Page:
With Arkansas’ defeat of No. 1 LSU on Friday, this wacky and unpredictable 2007 season of college football keeps rolling.
After the Razorbacks finished running over LSU’s vaunted defense, the Tigers were left with sickness in their stomachs and thoughts that undoubtedly wandered over their two blown chances this year of finishing the year as the No. 1 team in the country. This was indeed the Tigers’ second loss as the No. 1 team in the polls; the first coming against Kentucky and another Heisman candidate (Andre’ Woodson).
Upon completion of today’s No. 2 Kansas (11-0) vs. No. 4 Missouri (10-1) showdown, a fourth No. 1 team will have climbed atop the pile of NCAA division one football with that team most likely being the winner of the aforementioned showdown. Not since 1997 have there been four different number one teams in the same season. This year, there might as well have been five as LSU was given two cracks at the crown.
Prior to this year in college football, every season since the BCS was installed holiday time brought out heated debate concentrated not on whether or not to replace the BCS; rather on how and when. Sports brings out the most passionate opinions and ardent supporters of any genre of topics; its only rivals being religion and politics perhaps. And that’s what’s great about sports. The fact that there are so many people who hold such a wide array of beliefs and opinions and are so passionate about them. The problem is, the radicals that think they’re right are almost always wrong and that is hardly anymore clear than with this season of college football coming to a close.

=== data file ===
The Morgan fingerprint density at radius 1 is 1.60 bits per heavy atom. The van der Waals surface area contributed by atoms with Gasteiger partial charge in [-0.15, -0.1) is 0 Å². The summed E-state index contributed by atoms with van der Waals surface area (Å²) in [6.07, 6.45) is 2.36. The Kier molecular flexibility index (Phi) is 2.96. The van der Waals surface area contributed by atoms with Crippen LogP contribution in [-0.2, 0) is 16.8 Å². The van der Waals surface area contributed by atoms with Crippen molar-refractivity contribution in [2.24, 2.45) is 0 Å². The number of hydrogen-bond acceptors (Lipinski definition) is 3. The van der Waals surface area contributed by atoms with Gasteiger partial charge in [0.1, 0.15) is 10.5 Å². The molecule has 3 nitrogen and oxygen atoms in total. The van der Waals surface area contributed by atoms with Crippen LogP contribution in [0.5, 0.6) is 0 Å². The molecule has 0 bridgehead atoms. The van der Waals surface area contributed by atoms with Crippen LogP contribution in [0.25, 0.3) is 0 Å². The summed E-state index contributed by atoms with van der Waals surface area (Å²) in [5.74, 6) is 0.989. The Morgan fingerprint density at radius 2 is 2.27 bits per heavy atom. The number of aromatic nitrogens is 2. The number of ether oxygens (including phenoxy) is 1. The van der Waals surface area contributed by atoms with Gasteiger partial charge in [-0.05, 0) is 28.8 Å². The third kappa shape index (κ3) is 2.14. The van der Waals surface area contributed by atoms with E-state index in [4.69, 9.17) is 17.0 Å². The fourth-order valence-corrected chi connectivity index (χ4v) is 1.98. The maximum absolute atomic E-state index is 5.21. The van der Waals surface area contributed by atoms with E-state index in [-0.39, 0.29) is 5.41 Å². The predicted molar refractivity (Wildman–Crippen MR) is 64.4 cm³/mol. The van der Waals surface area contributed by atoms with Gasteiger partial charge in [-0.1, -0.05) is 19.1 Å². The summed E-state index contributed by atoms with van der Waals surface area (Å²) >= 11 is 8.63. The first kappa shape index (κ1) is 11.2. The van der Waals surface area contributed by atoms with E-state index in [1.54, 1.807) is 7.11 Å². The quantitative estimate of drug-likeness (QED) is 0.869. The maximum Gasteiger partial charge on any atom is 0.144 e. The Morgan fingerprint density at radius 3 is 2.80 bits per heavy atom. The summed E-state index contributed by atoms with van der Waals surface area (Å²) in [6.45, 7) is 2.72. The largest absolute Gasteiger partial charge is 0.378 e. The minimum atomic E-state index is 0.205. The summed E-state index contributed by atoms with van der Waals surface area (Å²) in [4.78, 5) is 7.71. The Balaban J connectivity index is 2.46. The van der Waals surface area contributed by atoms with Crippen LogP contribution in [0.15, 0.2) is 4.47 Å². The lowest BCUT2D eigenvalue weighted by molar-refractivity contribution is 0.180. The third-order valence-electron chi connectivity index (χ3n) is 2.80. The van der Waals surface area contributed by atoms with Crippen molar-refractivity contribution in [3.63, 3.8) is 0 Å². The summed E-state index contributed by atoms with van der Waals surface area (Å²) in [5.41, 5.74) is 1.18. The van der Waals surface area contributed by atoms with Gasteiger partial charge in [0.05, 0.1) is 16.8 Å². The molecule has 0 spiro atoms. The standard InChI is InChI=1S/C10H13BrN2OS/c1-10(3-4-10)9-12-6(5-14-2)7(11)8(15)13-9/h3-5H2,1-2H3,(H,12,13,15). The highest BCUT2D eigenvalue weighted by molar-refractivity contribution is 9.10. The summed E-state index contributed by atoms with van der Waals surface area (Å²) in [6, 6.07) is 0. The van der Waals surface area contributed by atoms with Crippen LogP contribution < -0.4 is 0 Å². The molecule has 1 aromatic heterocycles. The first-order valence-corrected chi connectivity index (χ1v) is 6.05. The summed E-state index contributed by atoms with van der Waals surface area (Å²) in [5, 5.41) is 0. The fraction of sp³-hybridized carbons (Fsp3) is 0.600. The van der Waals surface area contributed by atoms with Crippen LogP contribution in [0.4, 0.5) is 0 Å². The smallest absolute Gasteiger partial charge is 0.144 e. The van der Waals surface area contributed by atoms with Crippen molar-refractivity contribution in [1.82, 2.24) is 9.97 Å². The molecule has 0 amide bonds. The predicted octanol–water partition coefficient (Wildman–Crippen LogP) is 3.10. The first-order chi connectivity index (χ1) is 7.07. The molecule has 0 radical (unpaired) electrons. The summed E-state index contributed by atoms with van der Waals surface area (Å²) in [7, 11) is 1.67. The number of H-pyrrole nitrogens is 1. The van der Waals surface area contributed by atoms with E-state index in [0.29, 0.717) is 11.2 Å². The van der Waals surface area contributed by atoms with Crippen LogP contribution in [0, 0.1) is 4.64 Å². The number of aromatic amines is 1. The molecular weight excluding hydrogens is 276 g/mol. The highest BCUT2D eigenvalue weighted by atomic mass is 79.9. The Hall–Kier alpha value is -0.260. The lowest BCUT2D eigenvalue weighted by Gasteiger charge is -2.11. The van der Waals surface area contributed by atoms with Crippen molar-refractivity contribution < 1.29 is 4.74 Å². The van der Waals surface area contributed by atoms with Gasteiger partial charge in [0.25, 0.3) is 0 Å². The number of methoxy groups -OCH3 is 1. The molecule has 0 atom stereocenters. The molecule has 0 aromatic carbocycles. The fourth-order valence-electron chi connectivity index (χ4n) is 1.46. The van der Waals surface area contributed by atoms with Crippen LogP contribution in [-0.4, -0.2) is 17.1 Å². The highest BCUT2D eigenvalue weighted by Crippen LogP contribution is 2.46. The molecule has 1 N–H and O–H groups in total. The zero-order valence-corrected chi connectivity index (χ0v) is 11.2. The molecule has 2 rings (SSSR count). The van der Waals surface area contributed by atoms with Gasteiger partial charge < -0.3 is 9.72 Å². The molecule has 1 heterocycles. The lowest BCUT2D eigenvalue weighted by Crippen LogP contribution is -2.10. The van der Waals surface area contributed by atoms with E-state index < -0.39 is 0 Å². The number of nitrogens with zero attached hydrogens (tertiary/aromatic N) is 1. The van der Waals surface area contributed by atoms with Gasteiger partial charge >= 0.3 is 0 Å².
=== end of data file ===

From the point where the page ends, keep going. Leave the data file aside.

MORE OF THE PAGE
The Bowl Championship Series (BCS), is the best system for determining a champion in college football, period. college football is simply too hard to predict, with a vast amount of teams and all kinds of various commitments that it is legally bound to fulfill. And you know what? The BCS is a simple formula that gives us — the college football fans — as great of an outcome as any of us can truly hope for. A playoff system leaves to many questions and too many problems.
How many teams do you include and which ones and by what method are they chosen? The extra games are taxing on the student-athletes, emphasis on student. We all have to remember that these players are most importantly students and have requirements that go beyond the football field. Not only that, but most of these teams are already playing 13 games in a season, how many more can they physically take on without breaking down as a team? It’s just not feasible.
The best playoff system has always been there, it remains there still. That system is called a schedule. And as everyone of the 126 division one programs goes through an 11-13 game schedule, things work themselves out.
This year has shown that every team gets their opportunity, some even two. If you play a competitive schedule in a solid conference and you win your games, then good things will happen for you. If not, then you have no one — or system — to blame but yourself. The BCS works, and hopefully now, all of the criticism can end.